The year was 2011. Jennifer Lawrence received her first Oscar nomination, Kim Kardashian began and ended her second marriage, and Harry Potter said goodbye with his eighth and final movie. This year also marked the opening of Williamsburg’s Nitehawk Cinemas and overturn of New York’s liquor law prohibiting the serving of alcohol in movie theaters. Now in 2014, Nitehawk provides a haven for independent film in Brooklyn and it was an honor to screen a film at this year’s Nitehawk Shorts Festival.
I’m the co-writer and producer of the short film, Brute, written and directed by Bonnie Black, shot by Samuel Moskowitz, and starring Danicah Waldo, Montgomery Sutton, David Logan Rankin, and Amina Alzouma. Brute screened on November 21 in the festival’s “Midnite” category, a section reserved for movies more appropriately viewed after dark and included David Cronenberg’s The Nest among many other compelling films.
Brute is the story of Mac and Jesse, two disenfranchised teens who turn to robbing houses as a form of recreation and quick cash. Their night takes an unexpected twist when they break into a home and discover a young girl is being held captive inside. With this, they are faced with a decision to continue a life of selfish behavior and moral ambiguity, or to rise to the heroic opportunity placed before them.
Bonnie and I completed Brute as part of our Senior Thesis for Drexel University’s School of Media Arts and Design in 2013. Bonnie came up with the idea and wrote our first draft. From there we worked together on developing the relationships and character motives. With Mac and Jesse we wanted to establish a friendship that was mostly a product of their common situation and enclosed world. In a strange sort of parallel, our actors’ friendship began in this same way.
We rented a house in New Castle, Delaware, that doubled as our filming location and lodging for the actors. Danicah (“Mac”) and Montgomery (“Jesse”) quickly went from strangers to roommates, and by the time we started shooting they developed a genuine friendship that came to life on screen in a way we didn’t expect.
We spent a lot of time creating a backstory for our “Man” played by David Logan Rankin. I’d write these pretty disturbing short stories about what was going on in his head at work while he had the young girl chained up in his basement. The home was a direct representation of his character, so in place of dialogue, we used props and set design to convey his story. David delivers his one line with such crippling eeriness that then tied it all together. Amina Alzouma (“Young Girl”) surprised us all with her disturbingly beautiful displays of vulnerability and intensity. With no lines, she could steal a scene.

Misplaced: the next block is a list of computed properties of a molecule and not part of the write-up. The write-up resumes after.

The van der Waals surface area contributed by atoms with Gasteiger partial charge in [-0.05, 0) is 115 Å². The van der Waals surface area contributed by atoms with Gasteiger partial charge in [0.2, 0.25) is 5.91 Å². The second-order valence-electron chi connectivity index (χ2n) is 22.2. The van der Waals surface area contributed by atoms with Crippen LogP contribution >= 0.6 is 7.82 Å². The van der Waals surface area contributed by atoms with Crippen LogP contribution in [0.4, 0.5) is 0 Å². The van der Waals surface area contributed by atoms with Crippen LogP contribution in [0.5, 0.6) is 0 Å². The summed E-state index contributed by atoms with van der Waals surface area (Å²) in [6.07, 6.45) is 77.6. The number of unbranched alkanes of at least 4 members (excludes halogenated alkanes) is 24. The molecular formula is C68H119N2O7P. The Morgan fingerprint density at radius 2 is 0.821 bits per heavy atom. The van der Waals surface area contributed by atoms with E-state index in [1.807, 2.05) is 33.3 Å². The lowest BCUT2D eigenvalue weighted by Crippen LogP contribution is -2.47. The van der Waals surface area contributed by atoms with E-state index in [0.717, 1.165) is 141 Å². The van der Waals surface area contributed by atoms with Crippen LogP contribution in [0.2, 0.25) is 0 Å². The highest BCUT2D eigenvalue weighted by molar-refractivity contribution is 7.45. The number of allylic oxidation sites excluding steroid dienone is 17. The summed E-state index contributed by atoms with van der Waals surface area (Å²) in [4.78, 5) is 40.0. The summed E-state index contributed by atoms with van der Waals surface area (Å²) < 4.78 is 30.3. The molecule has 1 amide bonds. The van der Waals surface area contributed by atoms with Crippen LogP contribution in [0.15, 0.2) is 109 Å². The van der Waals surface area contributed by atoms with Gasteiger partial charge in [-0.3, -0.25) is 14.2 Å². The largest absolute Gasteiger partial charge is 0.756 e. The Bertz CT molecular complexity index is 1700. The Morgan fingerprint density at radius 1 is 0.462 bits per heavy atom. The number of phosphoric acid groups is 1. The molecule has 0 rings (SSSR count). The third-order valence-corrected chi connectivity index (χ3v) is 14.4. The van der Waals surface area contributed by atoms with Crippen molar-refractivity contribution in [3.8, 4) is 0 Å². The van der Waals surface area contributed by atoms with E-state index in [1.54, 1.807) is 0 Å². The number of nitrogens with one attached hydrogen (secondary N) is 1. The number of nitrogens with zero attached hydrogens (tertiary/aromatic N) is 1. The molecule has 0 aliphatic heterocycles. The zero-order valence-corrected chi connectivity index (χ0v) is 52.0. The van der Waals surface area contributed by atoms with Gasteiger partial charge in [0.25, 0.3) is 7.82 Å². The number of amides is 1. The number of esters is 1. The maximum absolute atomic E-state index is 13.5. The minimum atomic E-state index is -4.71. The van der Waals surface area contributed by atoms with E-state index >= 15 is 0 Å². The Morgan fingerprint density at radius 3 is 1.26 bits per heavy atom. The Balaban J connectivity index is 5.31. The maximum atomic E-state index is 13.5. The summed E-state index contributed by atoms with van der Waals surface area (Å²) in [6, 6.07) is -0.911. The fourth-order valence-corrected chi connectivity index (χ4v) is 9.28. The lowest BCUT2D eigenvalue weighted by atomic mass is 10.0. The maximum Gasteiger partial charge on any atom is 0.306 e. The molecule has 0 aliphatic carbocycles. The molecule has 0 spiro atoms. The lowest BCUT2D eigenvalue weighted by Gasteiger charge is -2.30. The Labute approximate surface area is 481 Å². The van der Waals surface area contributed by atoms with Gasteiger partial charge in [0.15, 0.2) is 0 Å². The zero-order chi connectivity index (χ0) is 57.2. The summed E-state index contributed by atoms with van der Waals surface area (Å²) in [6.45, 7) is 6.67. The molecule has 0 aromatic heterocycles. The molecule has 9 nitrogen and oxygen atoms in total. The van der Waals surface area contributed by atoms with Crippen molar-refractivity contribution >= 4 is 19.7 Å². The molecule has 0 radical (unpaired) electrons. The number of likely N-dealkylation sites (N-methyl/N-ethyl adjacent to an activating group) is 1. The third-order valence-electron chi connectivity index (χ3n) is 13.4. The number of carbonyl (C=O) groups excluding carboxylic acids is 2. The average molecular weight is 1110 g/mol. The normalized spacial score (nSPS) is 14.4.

Our young and talented crew was compiled of friends and fellow classmates. First to get on board was our Director of Photography, Samuel Moskowitz. Brute was shot almost entirely handheld, which Sam masterfully executed on our school’s brand new Red Epic camera. I remember when we first tested our squib, fake blood came squirting towards the crew and camera. He reacted so instinctively you’d have thought he was taking an actual bullet for the camera. The caliber at which Sam and the entire crew preformed dubbed them professionals not students.
That is not to say we didn’t have our moments. We eventually perfected the squib for the shot, but later found out that the homeowners returned to fake blood still dripping from the ceiling.
My sisters Sarah and Katie inspired the female dynamics in the film. It was important to have a strong and competent leading female character because that is something there should be more of just as there should be more female directors, CEOs, presidents, and superheroes.
I remember a female teacher in elementary school telling me that I couldn't play in the puddles at recess because it was not “lady-like.” I remember a boy in high school telling me that I shouldn’t talk so much and should focus more on being pretty. I remember a man at the bar last weekend calling me a “bitch” because I said “no thank you” when he asked to buy me a drink. It is memories like these that inspire me to write female characters that challenge this wrongful notion that women’s capabilities and roles are somehow limited. It is also memories like these that make it easier to write scenes of inflicting pain upon male perpetrators.
Screening in the “Midnite” festival took me back to the long nights Bonnie and I spent building this story and learning it’s fun to play in the dark. It may not always be our best film, but it will always be our first.